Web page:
Saturday, October 9, 2010

Matt 1:18 γεννησις

Although instead of γεννησις (birth) a number of old manuscripts (p1 ℵ B C P S W Z Δ Θ Σ f1 579 pc) have γενεσις (birth, origin), the greater antiquity of the former (γεννησις) is demonstrated in part by Irenaeus in the second century and Origen in the third. Grotius (1:21) flatly states that "at one time most manuscripts had γενεσις (beginning)," and that whoever wrote Dialogi adversus Macedonianos not only cites it in this way, but clearly adds, 'η γενεσις ειπεν ουχ η γεννησις' ('beginning' is read, not 'birth'), and used this argument to show οτι τον ναον του σωματος του Χριστου το Πνευμα το αγιον εκτισε (the temple of the body of Christ was built by the Holy Spirit), and once again, πρωτον γενεσιν ακουε του ναου και τοτε γεννησιν (understand first the beginning of the temple, then the birth)." Mill (Prolegomena:72 [§757]) writes: "But there are also many alterations: Ιησου η γενεσις ουτως ην in Matt 1:18, as the author of Dialogi 3 de Trin §25 says, 'η γενεσις ουχι η γεννησις': and so perhaps certain manuscripts of his time. But γενεσις crept in from the beginning of this chapter." Furthermore, in regard to Maximus the Confessor, Mill elaborates (Prolegomena:99 [§1021]): "But also elsewhere in the third Dialogi, so the orthodox one: 'η γενεσις ειπεν, ουχι η γεννησις' (Matt 1:18). But since γενεσις only existed in a certain few manuscripts and indeed appears to have been transferred from the first verse of this chapter, and as γεννησις is in all current manuscripts and is that which accords with [true] orthodoxy, it follows that this one rather than the former is to be read." Bengel (Gnomon, 110) expounds that εγεννηθη in 1:16 and γεννησις here refer mutually to each other, the latter including both the conception (γεννηθεν, 1:20) and the nativity (γεννηθεντος, 2:1). Rinck (247) suggests that this evangelist appears to establish a distinction between the ancestry of Christ (γενεσις) in verse 1 and his nativity (γεννησις) in verse 18. Wettstein (1:222–3) argues that the orthodox would use γενεσις to say that Jesus materially became mankind, that the Greeks used this word in their lectionary title for this passage, that the use of γενεσις in 1:1 signifies something different, and that Jesus, although referred to with γινομαι in Scripture (Gal 4:4; Rom 1:3; John 1:4), is nevertheless clearly referred to with γενναω in Matthew (1:20, 2:1), and for these reasons the reading that appears in the vast majority of all Greek manuscripts, namely, γεννησις, was without doubt the reading that proceeded from Matthew. Matthäi (33) argues that γεννησις was rashly changed into γενεσις from the scholia of scribes, quotes a scholium showing indifference toward distinguishing the two terms, and furthermore notes that scribes repeatedly intermingled the words γενναω and γινομαι even in other writers, just as they do βαλειν and λαβειν. Given that γεννησις is the older reading, reflects the consensus of all Greek and Old Latin manuscripts and is more consistent with Matthew's contextual literary technique (cf. 1:20 and 2:1), that γενεσις is the more classical term and was arguably more apologetically popular to the orthodox (and therefore more likely to elicit assimilation to it than away from it), that various scholia and the Greek lectionary title of the passage could have influenced the alteration of γεννησις in the text, and that the temptation to scribes would have been great to assimilate γεννησις at this place to γενεσις in 1:1 due to the presence of Ιησου Χριστου connected to the terms in both places, it is necessary to retain γεννησις as authentic. Cf. the note on Luke 1:14, where the same variation occurs, and John 8:41, where a few manuscripts alter γεγεννημεθα into γεγενημεθα (p66 N W 0250 f13 565 al). Cf. also the treatment of Burgon (Revision Revised, 119–22), who cites the following fathers in support of γεννησις: Justin, Irenaeus, Tertullian, Clement of Alexandria, Origen, Basil, Athanasius, Epiphanius, Gregory of Nazianzus, Cyril of Alexandria, Nestorius, Chrysostom, Theodore of Mopsuestia; Zahn (69–70), who begins his critical explanation thus: "With still greater certainty is γεννησις to be read in spite of the noble testimony for γενεσις (p1 ℵ B C P S Z Δ Σ pc)" (72); and also Lagrange (8–9). For perhaps the most thorough defense of γεννησις ever published, see Solomon Caesar Malan, A Plea for the Received Greek Text and for the Authorised Version of the New Testament (London: Hatchards, 1869), 1–31.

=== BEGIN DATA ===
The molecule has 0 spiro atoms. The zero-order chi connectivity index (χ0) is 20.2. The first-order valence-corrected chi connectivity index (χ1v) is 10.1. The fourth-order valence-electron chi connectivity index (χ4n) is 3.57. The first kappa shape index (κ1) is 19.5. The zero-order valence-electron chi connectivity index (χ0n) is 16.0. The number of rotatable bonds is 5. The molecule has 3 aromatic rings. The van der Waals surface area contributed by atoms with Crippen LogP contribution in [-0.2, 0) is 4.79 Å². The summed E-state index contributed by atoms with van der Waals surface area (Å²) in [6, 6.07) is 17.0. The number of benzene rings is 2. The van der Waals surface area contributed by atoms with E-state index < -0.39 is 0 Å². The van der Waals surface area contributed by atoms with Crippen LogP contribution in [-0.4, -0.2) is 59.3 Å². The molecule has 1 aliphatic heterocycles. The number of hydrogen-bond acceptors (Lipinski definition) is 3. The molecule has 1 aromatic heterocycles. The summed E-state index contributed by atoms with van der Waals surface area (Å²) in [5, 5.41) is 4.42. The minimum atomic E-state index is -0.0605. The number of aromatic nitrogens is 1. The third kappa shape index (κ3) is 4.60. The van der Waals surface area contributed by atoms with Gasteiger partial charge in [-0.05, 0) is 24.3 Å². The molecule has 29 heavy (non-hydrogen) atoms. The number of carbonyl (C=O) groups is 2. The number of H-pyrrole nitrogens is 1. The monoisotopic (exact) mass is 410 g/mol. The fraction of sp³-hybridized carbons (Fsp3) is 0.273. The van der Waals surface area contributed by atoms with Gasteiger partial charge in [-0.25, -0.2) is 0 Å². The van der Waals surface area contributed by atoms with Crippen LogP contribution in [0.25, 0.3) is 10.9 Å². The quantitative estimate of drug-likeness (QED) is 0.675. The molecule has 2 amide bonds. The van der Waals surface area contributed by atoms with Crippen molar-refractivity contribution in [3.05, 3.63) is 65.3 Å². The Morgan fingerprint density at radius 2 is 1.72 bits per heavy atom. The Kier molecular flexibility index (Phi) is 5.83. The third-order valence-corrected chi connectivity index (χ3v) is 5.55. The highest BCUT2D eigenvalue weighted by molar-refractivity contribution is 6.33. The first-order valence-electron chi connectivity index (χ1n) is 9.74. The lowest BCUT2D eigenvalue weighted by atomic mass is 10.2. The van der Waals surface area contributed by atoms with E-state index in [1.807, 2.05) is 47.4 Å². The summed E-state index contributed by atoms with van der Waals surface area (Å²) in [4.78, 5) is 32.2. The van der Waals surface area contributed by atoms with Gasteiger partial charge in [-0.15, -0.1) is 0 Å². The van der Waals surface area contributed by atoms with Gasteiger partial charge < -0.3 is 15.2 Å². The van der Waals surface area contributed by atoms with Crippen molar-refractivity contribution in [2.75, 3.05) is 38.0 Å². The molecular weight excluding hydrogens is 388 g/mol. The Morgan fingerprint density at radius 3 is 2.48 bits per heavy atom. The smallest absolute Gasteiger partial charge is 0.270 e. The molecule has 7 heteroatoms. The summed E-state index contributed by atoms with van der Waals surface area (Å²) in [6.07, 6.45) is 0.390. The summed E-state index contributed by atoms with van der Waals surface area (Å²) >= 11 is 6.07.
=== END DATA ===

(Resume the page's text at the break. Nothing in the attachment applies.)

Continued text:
1 comment:

  1. Very interesting. I just noticed the difference in this word between the TR and the WH text. Kind of strange the modern critical text would have Jesus having an ORIGIN, as if He wasn't God.